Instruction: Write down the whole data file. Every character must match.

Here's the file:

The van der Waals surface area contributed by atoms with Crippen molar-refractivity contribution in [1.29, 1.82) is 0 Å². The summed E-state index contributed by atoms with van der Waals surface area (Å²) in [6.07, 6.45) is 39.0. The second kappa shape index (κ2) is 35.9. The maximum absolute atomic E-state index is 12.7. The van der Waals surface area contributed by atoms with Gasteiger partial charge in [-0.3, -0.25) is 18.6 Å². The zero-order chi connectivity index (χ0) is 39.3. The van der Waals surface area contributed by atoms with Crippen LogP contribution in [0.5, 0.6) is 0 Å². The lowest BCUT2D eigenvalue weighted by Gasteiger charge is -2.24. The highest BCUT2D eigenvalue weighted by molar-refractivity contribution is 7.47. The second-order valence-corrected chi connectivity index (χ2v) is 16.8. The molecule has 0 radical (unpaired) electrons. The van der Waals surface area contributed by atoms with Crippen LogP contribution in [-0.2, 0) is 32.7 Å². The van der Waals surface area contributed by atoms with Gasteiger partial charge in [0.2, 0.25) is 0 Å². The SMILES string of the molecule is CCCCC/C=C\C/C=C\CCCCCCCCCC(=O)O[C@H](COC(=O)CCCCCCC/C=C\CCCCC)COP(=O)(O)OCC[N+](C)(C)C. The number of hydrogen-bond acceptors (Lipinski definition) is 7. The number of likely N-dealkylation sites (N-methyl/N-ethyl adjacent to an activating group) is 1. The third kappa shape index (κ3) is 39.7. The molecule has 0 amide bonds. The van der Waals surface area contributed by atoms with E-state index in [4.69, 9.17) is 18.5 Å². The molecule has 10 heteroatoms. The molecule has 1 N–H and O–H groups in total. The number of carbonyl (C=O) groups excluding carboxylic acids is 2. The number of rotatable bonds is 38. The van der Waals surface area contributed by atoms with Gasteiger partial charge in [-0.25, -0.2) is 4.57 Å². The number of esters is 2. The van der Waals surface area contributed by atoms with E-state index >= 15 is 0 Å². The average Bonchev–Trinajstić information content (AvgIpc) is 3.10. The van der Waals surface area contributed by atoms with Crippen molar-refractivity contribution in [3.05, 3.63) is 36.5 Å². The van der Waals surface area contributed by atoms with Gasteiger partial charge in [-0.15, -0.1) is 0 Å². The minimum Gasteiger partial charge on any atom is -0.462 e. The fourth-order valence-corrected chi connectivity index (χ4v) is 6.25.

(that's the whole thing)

The van der Waals surface area contributed by atoms with Crippen molar-refractivity contribution in [1.29, 1.82) is 0 Å². The summed E-state index contributed by atoms with van der Waals surface area (Å²) in [6.07, 6.45) is 39.0. The second kappa shape index (κ2) is 35.9. The maximum absolute atomic E-state index is 12.7. The van der Waals surface area contributed by atoms with Gasteiger partial charge in [-0.3, -0.25) is 18.6 Å². The zero-order chi connectivity index (χ0) is 39.3. The van der Waals surface area contributed by atoms with Crippen LogP contribution in [0.5, 0.6) is 0 Å². The lowest BCUT2D eigenvalue weighted by Gasteiger charge is -2.24. The highest BCUT2D eigenvalue weighted by molar-refractivity contribution is 7.47. The second-order valence-corrected chi connectivity index (χ2v) is 16.8. The molecule has 0 radical (unpaired) electrons. The van der Waals surface area contributed by atoms with Crippen LogP contribution in [-0.2, 0) is 32.7 Å². The van der Waals surface area contributed by atoms with Gasteiger partial charge in [0.2, 0.25) is 0 Å². The SMILES string of the molecule is CCCCC/C=C\C/C=C\CCCCCCCCCC(=O)O[C@H](COC(=O)CCCCCCC/C=C\CCCCC)COP(=O)(O)OCC[N+](C)(C)C. The number of hydrogen-bond acceptors (Lipinski definition) is 7. The number of likely N-dealkylation sites (N-methyl/N-ethyl adjacent to an activating group) is 1. The third kappa shape index (κ3) is 39.7. The molecule has 0 amide bonds. The van der Waals surface area contributed by atoms with E-state index in [4.69, 9.17) is 18.5 Å². The molecule has 10 heteroatoms. The molecule has 1 N–H and O–H groups in total. The number of carbonyl (C=O) groups excluding carboxylic acids is 2. The number of rotatable bonds is 38. The van der Waals surface area contributed by atoms with Gasteiger partial charge in [-0.25, -0.2) is 4.57 Å². The number of esters is 2. The van der Waals surface area contributed by atoms with E-state index >= 15 is 0 Å². The average Bonchev–Trinajstić information content (AvgIpc) is 3.10. The van der Waals surface area contributed by atoms with Crippen molar-refractivity contribution in [3.05, 3.63) is 36.5 Å². The van der Waals surface area contributed by atoms with Gasteiger partial charge in [-0.15, -0.1) is 0 Å². The minimum Gasteiger partial charge on any atom is -0.462 e. The fourth-order valence-corrected chi connectivity index (χ4v) is 6.25.